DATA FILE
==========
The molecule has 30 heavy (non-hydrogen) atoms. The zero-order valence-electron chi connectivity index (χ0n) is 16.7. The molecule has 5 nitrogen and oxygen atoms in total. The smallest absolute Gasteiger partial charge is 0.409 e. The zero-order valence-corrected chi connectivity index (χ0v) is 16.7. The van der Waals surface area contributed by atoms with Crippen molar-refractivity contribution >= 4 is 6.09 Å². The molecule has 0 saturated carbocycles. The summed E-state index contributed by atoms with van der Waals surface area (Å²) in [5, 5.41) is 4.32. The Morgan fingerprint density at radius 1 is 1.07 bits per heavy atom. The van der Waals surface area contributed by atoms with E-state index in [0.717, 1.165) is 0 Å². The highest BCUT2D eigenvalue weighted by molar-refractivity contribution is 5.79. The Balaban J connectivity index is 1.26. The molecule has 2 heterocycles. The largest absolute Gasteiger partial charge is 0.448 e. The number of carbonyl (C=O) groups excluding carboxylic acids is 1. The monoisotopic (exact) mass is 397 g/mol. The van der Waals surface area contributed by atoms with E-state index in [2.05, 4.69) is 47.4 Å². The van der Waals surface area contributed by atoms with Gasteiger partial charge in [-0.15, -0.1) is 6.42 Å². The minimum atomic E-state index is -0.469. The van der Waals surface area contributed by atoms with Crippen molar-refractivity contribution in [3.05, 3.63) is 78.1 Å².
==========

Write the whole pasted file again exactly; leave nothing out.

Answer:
The molecule has 30 heavy (non-hydrogen) atoms. The zero-order valence-electron chi connectivity index (χ0n) is 16.7. The molecule has 5 nitrogen and oxygen atoms in total. The smallest absolute Gasteiger partial charge is 0.409 e. The zero-order valence-corrected chi connectivity index (χ0v) is 16.7. The van der Waals surface area contributed by atoms with Crippen molar-refractivity contribution >= 4 is 6.09 Å². The molecule has 0 saturated carbocycles. The summed E-state index contributed by atoms with van der Waals surface area (Å²) in [5, 5.41) is 4.32. The Morgan fingerprint density at radius 1 is 1.07 bits per heavy atom. The van der Waals surface area contributed by atoms with E-state index in [0.717, 1.165) is 0 Å². The highest BCUT2D eigenvalue weighted by molar-refractivity contribution is 5.79. The Balaban J connectivity index is 1.26. The molecule has 2 heterocycles. The largest absolute Gasteiger partial charge is 0.448 e. The number of carbonyl (C=O) groups excluding carboxylic acids is 1. The monoisotopic (exact) mass is 397 g/mol. The van der Waals surface area contributed by atoms with E-state index in [2.05, 4.69) is 47.4 Å². The van der Waals surface area contributed by atoms with Gasteiger partial charge in [-0.15, -0.1) is 6.42 Å². The minimum atomic E-state index is -0.469. The van der Waals surface area contributed by atoms with Crippen molar-refractivity contribution in [3.05, 3.63) is 78.1 Å².